Another day, another seen-it-before high street collaboration, or so I thought. But when I rocked up to the Hed Kandi for Miss Selfridge launch I got a pleasant surprise. There in front of me was a new idea! I kid you not, Miss Selfridge has embraced an original take on the collab theme – hooking up two brands that genuinely have the same audience via an illustrator rather than yet another celebrity-in-inverted-commas. The three-way hook-up, it’s the future I tell you!
Do I sound jaded? I guess I’m just a little bit over the bandwagon-jumping of the ‘Fearne Cotton/Peaches Geldof/insert any other name here designs exclusive collection’ ilk, complete with predictable interview quote of ‘I couldn’t find anything I wanted to wear so I designed my own’. Snore. Instead, we have the creator of Hed Kandi’s iconic club babes (you know the ones, their almond eyes and lithe figures are all over the London Underground) designing a collection with the Miss Selfridge team inspired by the girls on the record CD covers.
Not only are the ten dresses suitably sexy and body-con – perfect for the target Ibiza-loving audience – but the prints are all inspired by the graphics on various Hed Kandi compilations so everything ties very nicely together. The Hed Kandi girls are almost a story in themselves. Illustrator Jason Brooks has been sketching these long-limbed lovelies since 1999 and over the years has managed to keep up with fashion yet transcend it at the same time – no mean feat. Apart from anything else, I’m a massive fan of fashion illustration but beyond that, I love a clever marketing concept and this one is genius. Pats on backs all round…
Apologies for the protracted absence, I’ve been flat out working 15 hour days on a shampoo commercial coinciding with a run of ‘Christmas-in-July’ press days. I’m pooped!
Anyway, Simon Foxton’s much anticipated exhibition, When You’re a Boy was finally unveiled yesterday at The Photographers’ Gallery. The menswear stylist has worked with Penny Martin to create an insightful exhibition which shows the different sides of his arresting work. What attracts me to Foxton’s work? I think it’s the always-human element present in his styling. Much of it is portraity and the work that isn’t will have a humorous or playful element or be somehow more than about just the clothes and more about the character. I guess I like his street casting a whole lot too.
My favourite Foxton i-D shoot, ‘Strictly,’ featuring a boyish Edward Enninful poses ‘questions about ethnicity, Englishness and masculinity’ and looks as fresh today as it did when it was first published in 1991.
The wall of framed portraits by a range of different photographers provides a genius personal touch – I love the one of the boy in double denim with his back pockets overflowing with colourful bandanas (no close-up unfortunately, I didn’t want to ruin the surprise).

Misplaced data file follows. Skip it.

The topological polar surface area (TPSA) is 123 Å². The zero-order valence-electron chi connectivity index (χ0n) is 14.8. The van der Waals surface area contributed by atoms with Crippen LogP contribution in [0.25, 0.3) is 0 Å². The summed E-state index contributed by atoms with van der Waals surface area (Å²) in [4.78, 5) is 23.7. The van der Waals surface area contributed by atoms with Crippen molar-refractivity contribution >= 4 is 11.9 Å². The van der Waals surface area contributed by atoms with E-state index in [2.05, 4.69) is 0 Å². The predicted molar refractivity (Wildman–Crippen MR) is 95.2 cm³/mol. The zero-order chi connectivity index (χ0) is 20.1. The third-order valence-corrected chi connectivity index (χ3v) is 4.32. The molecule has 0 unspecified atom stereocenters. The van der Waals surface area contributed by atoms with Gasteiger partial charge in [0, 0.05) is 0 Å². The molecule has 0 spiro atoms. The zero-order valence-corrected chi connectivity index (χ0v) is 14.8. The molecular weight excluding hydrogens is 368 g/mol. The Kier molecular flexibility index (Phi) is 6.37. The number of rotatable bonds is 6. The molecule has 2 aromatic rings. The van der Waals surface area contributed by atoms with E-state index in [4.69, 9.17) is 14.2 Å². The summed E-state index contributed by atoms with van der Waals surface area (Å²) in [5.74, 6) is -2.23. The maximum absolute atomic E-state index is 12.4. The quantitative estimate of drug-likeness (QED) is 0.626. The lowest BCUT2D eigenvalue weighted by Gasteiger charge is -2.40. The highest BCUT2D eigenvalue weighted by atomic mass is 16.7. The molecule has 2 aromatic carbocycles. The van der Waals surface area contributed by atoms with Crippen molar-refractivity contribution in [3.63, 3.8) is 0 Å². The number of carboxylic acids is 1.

In the centre of the room is a long glass cabinet housing Foxton’s precious scrapbooks which I decided to save til last. Ever the scrapbook fiend, this for me is a crucial part of an exhibition like this and I’m glad Penny Martin as curator decided the scrapbooks were worthy of inclusion. As with photographer Tim Walker’s scrapbooks and sketchbooks, it shows something of the artist’s inspiration and creative thought process. Apart from this, it’s fascinating to be reminded of long-lost male faces from the 80s fashion scene and rather sweet to see Foxton’s ballet ticket stubs and 80s club flyers so neatly archived.
For those interested, there is a programme of accompanying events. Check on The Photographers’ Gallery website for info.
You can’t fail to have noticed that Beth Ditto has designed a range for Evans. It lauches next week but the PR machine kicked in last week with an unveiling to press and bloggers, followed by last night’s fash bash at Sketch. A fabulous feast was laid on, comprising bowls of rich risotto, plentiful chicken skewers and my favourite, the super-sized posh burgers. Forget what you’ve heard about fashion people not eating, these went down a storm. As did the vodka Russians. Oh, the clothes were nice too, sported by a bevvy of Beth-esque beauties. I didn’t manage to clap eyes on the Ditto or the Moss as they were mostly hiding in the VIP room but I did get quite close to Sir Philip Green – if only because his people turfed me and my buddies off our chaise so he could sit there. I don’t know if the rumour’s true that he regularly throws samples out of Arcadia’s windows in a fit of pique but I can quite believe it.
Tomorrow is the third ASOS.com and London College of Fashion hook-up, where 100 LCF graduates have designed pieces to be sold in an online frenzy at ASOS.com. The sale starts at 1pm sharp and last year everything sold out in a matter of seconds, resulting in cries of “FIX!” from disgruntles slow-coaches all over the country.
You can check out Markus Lupfer’s favourite ten pieces here – Lupfer was one of the selection committee ( who knew ‘committee’ had so many double letters!) – and my favourites below. Hmmm, how to choose between Tian Wang’s jacket (£250), Rie Bromley’s necklace (£50) and Ekaterina Demidova’s madly brilliant star-shaped bag (£80)?